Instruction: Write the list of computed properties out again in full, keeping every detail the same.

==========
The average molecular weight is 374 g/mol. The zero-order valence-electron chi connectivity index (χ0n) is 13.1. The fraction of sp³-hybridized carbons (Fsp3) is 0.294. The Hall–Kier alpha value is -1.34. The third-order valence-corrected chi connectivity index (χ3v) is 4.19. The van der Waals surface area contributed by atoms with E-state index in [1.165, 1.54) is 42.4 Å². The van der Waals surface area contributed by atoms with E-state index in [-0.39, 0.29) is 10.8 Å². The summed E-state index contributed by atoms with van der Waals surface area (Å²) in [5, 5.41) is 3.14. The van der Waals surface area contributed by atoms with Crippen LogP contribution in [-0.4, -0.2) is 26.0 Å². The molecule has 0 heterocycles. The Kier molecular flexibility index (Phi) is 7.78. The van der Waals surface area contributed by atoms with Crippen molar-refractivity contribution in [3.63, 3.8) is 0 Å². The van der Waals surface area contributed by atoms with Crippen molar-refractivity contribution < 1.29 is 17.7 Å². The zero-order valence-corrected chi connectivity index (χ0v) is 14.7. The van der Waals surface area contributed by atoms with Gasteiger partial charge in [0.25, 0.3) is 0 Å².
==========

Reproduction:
The average molecular weight is 374 g/mol. The zero-order valence-electron chi connectivity index (χ0n) is 13.1. The fraction of sp³-hybridized carbons (Fsp3) is 0.294. The Hall–Kier alpha value is -1.34. The third-order valence-corrected chi connectivity index (χ3v) is 4.19. The van der Waals surface area contributed by atoms with E-state index in [1.165, 1.54) is 42.4 Å². The van der Waals surface area contributed by atoms with E-state index in [-0.39, 0.29) is 10.8 Å². The summed E-state index contributed by atoms with van der Waals surface area (Å²) in [5, 5.41) is 3.14. The van der Waals surface area contributed by atoms with Crippen LogP contribution in [-0.4, -0.2) is 26.0 Å². The molecule has 0 heterocycles. The Kier molecular flexibility index (Phi) is 7.78. The van der Waals surface area contributed by atoms with Crippen molar-refractivity contribution in [3.63, 3.8) is 0 Å². The van der Waals surface area contributed by atoms with Crippen molar-refractivity contribution < 1.29 is 17.7 Å². The zero-order valence-corrected chi connectivity index (χ0v) is 14.7. The van der Waals surface area contributed by atoms with Gasteiger partial charge in [0.25, 0.3) is 0 Å².